The Mission of the Kids Philosophy Slam is to give kids a voice, and to inspire them to think by unlocking their intellectual and creative potential through a unique yet powerful philosophical forum.

The Kids Philosophy Slam is an annual program designed to make philosophy fun and accessible to all kids in grades K—12, as well as to help promote critical thinking skills and encourage dialogue with other students and adults. The Philosophy Slam asks kids to answer a philosophical question such as "What is the meaning of life?" Depending on their age, kids can express themselves in words, artwork, poetry or song. Each grade level has its own national winner, and the top four high school students debate the question at the national finals. The winner earns the title of "The Most Philosophical Student in America" Schools from across the country compete for the title of "The Most Philosophical School in America."

The Kids Philosophy Slam is much more than an academic competition. It provides resources for teachers and students, internship opportunities for younger kids and volunteer and mentoring opportunities for high school students, college students, parents and teachers.

Where did the idea come from?

The idea behind the Kids Philosophy Slam came from John P. Davis, who created The Great American Think-Off in 1993.  Mr. Davis lived at that time in the small town of New York Mills, Minnesota, where he had founded the New York Mills Arts Retreat and Regional Cultural Center.  The Great American Think-Off was designed to make philosophy accessible to the everyday person in a fun, sports-type format.  The Think-Off posed a philosophical question each year, and contestants would answer it in a 750-word essay.  Four finalists were then selected to debate the question in front of a live audience, who voted on the winner.  The Think-Off received national press, including The Today Show, CNN, NPR, USA Today and the New York Times.  When Davis selected the question “Is honesty always the best policy?” in 1998, C-SPAN covered the Think-Off live, and New York Mills has twice been listed as one of the top 100 small art towns in America.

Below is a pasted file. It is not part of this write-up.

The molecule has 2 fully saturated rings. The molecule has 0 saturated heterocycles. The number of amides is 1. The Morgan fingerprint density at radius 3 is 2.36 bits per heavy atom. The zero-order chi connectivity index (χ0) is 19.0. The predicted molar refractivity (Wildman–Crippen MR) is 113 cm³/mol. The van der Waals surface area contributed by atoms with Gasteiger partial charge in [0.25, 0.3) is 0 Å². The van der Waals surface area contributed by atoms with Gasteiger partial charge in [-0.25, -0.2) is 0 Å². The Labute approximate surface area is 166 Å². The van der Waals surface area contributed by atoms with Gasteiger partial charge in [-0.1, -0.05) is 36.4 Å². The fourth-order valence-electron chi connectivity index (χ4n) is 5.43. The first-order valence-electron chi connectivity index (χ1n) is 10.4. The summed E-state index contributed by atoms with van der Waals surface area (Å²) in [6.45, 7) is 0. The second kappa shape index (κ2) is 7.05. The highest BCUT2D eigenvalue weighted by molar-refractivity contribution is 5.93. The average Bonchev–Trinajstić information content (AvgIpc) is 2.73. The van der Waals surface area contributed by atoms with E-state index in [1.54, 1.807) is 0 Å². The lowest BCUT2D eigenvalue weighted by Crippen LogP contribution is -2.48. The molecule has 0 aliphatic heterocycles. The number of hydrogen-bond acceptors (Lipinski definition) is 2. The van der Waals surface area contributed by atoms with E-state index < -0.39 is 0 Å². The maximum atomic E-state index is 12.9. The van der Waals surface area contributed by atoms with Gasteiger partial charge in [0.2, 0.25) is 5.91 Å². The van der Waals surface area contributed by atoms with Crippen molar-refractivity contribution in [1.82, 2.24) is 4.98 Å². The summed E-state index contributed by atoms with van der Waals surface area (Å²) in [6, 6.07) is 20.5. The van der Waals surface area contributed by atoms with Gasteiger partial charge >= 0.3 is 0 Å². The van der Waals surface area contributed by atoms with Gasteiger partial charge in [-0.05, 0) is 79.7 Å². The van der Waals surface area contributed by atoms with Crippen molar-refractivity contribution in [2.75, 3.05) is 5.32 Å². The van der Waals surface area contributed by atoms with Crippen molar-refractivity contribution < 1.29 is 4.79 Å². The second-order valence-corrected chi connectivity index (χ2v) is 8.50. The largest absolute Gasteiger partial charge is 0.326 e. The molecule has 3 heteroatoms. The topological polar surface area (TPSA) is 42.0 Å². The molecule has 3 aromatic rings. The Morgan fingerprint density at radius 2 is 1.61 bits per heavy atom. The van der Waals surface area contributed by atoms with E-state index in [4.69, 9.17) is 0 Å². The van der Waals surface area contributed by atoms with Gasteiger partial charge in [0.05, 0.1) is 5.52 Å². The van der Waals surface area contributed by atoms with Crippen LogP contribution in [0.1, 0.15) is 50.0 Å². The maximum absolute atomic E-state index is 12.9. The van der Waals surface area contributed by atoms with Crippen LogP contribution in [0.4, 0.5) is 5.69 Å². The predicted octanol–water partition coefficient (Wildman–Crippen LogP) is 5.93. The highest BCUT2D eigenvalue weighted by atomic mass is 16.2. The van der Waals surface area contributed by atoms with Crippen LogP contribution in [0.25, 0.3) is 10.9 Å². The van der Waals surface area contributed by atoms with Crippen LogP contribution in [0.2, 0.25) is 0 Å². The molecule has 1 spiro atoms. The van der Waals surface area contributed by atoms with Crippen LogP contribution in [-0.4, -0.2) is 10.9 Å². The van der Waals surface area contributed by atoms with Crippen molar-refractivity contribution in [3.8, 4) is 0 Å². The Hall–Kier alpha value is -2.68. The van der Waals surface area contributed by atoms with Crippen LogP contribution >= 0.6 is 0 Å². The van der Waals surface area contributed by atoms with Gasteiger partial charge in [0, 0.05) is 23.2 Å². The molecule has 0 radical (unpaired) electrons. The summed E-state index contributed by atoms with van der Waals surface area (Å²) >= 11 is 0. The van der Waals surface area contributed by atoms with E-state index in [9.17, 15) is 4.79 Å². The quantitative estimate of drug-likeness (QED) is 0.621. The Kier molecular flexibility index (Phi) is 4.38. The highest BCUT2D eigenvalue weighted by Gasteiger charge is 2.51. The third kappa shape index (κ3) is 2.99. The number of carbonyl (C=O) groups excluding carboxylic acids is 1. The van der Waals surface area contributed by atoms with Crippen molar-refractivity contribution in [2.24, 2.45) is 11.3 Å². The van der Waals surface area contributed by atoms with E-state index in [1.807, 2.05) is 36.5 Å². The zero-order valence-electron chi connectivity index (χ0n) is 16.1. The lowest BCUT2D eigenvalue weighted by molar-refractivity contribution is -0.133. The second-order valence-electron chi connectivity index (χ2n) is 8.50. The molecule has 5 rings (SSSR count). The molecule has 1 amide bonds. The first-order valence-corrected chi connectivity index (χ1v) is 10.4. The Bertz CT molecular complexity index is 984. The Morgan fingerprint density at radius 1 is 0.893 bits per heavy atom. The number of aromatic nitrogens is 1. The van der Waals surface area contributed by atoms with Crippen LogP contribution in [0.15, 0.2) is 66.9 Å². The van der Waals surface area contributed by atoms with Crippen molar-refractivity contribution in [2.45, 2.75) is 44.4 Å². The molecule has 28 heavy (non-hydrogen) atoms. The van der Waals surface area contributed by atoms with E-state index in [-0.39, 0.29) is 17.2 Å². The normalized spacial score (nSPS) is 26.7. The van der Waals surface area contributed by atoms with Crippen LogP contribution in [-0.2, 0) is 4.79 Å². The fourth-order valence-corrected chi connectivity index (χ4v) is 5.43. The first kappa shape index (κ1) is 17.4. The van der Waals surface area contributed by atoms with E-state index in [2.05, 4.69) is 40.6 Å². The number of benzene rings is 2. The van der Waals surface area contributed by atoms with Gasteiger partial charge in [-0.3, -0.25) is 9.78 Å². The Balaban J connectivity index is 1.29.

Two finalists for the Think-Off were teenagers, and the event attracted hundreds of entries from kids of all ages.  John Davis wanted to expand on the idea and create a new forum just to showcase kids doing philosophy.  Thus, the Kids Philosophy Slam was started.

In 2000, Davis moved to Lanesboro, a small town of 758 people in southeastern Minnesota, to become the Executive Director of Cornucopia Art Center.  Lanesboro is now the official site of the Slam, and—like New York Mills—has twice been named among the top 100 small art towns in the country.  The first Kids Philosophy Slam debate took place in Lanesboro in 2001 and was a tremendous success, with thousands of entries from across the nation and around the world.  The Sixth  Annual Kids Philosophy Slam debate will be held in Washington, D.C. in 2006.

For more information about Lanesboro.